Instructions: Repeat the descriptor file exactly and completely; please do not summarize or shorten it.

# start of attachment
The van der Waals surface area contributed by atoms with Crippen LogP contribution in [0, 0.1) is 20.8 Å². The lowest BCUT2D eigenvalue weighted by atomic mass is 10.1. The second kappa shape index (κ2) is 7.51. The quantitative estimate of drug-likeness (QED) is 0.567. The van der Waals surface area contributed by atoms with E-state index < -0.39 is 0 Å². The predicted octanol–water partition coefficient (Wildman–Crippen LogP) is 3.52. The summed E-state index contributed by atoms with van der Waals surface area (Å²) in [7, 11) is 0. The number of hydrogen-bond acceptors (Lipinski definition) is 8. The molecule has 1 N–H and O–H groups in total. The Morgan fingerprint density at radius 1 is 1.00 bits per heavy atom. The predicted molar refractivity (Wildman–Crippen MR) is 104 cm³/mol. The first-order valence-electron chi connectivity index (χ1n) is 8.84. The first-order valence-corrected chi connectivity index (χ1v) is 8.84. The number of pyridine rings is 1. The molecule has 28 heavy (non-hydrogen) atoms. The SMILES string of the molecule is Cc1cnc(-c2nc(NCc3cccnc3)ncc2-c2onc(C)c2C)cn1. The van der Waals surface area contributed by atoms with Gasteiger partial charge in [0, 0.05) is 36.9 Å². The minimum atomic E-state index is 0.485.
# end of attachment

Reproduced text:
The van der Waals surface area contributed by atoms with Crippen LogP contribution in [0, 0.1) is 20.8 Å². The lowest BCUT2D eigenvalue weighted by atomic mass is 10.1. The second kappa shape index (κ2) is 7.51. The quantitative estimate of drug-likeness (QED) is 0.567. The van der Waals surface area contributed by atoms with E-state index < -0.39 is 0 Å². The predicted octanol–water partition coefficient (Wildman–Crippen LogP) is 3.52. The summed E-state index contributed by atoms with van der Waals surface area (Å²) in [7, 11) is 0. The number of hydrogen-bond acceptors (Lipinski definition) is 8. The molecule has 1 N–H and O–H groups in total. The Morgan fingerprint density at radius 1 is 1.00 bits per heavy atom. The predicted molar refractivity (Wildman–Crippen MR) is 104 cm³/mol. The first-order valence-electron chi connectivity index (χ1n) is 8.84. The first-order valence-corrected chi connectivity index (χ1v) is 8.84. The number of pyridine rings is 1. The molecule has 28 heavy (non-hydrogen) atoms. The SMILES string of the molecule is Cc1cnc(-c2nc(NCc3cccnc3)ncc2-c2onc(C)c2C)cn1. The van der Waals surface area contributed by atoms with Gasteiger partial charge in [0, 0.05) is 36.9 Å². The minimum atomic E-state index is 0.485.